Pureed Six Grain Soaker
Why not just use the flour of six grains? I guess for the same reason one mills flour fresh, but also I think the mediocrity of my blender is working with me here by creating variation in the size of particles. I get some noticeable bits, along with some flour soup.
I accidentally made a very high hydration dough (80%? 85%?), because I forgot that whole grains don't puree the way that quick oats did. Possibly oats are just especially thirsty. I began with more water to compensate for what I thought would be a lot of absorption, and then added more flour when I saw how soupy everything was. I didn't want to overdo the flour, since I was going by feel, and ended up with a much wetter dough than I've worked with before. The stretch and folds were easier, and the shaping went fine, but scoring made it spread very quickly to a diameter slightly wider than the combo cooker. When I placed the loaded parchment paper into the combo cooker (which is much trickier when the dough is this loose), the edges wrinkled to the contours of the wrinkled parchment. The loaf looks wonky, but I'm really pleased with the flavor and crumb (airy, with a little bit of that soaker-like moisture).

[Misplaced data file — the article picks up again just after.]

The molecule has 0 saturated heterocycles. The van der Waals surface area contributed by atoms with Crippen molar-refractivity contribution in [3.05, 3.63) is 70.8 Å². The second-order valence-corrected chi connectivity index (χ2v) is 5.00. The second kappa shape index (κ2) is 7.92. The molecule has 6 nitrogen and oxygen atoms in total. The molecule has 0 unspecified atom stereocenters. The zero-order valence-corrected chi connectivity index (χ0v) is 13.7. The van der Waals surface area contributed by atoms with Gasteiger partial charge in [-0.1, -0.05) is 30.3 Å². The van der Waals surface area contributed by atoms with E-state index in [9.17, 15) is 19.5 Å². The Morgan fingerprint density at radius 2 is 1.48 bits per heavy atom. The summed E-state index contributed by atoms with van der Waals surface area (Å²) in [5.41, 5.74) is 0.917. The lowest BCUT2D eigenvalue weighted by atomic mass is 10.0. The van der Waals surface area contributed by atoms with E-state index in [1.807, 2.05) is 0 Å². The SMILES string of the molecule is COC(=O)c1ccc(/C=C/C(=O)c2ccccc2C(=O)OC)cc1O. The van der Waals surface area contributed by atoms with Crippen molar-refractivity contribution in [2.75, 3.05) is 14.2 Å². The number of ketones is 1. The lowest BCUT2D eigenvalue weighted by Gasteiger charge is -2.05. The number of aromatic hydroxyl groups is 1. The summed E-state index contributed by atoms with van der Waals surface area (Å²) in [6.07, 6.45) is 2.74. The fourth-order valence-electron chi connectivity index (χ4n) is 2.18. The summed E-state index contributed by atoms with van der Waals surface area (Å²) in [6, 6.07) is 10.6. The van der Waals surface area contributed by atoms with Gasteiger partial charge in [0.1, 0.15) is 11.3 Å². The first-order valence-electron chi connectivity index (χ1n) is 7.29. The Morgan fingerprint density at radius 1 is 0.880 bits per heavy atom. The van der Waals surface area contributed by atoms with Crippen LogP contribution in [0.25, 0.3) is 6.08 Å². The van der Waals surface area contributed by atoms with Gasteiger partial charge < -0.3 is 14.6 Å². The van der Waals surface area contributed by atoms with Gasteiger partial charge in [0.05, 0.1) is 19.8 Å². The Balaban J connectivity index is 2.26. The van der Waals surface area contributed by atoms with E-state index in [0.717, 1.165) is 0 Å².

Next time I'll use less levain and warmer fermentation, so that a higher proportion of pureed grains can be incorporated. Another option would be to add some starter to the grains as they soak, but I'd have to watch things pretty carefully because I'm not sure exactly how much further along in fermentation this would get the dough once mixed. Also I doubt it, but I wonder if the blender would somehow harm the sourdough culture?
8:00pm 18 g each rye, spelt, barley, oats, red wheat, and kamut; soak in 320 g water
8:00pm mix levain 100 g starter, 100 g bread flour, 100 g water
8:20am puree soaker
8:20am mix autolyze 305 g bread flour, pureed soaker
9:10am knead together autolyze, levain, and 10 g salt
9:30am - 12:15am six stretch and folds
7:00pm bake covered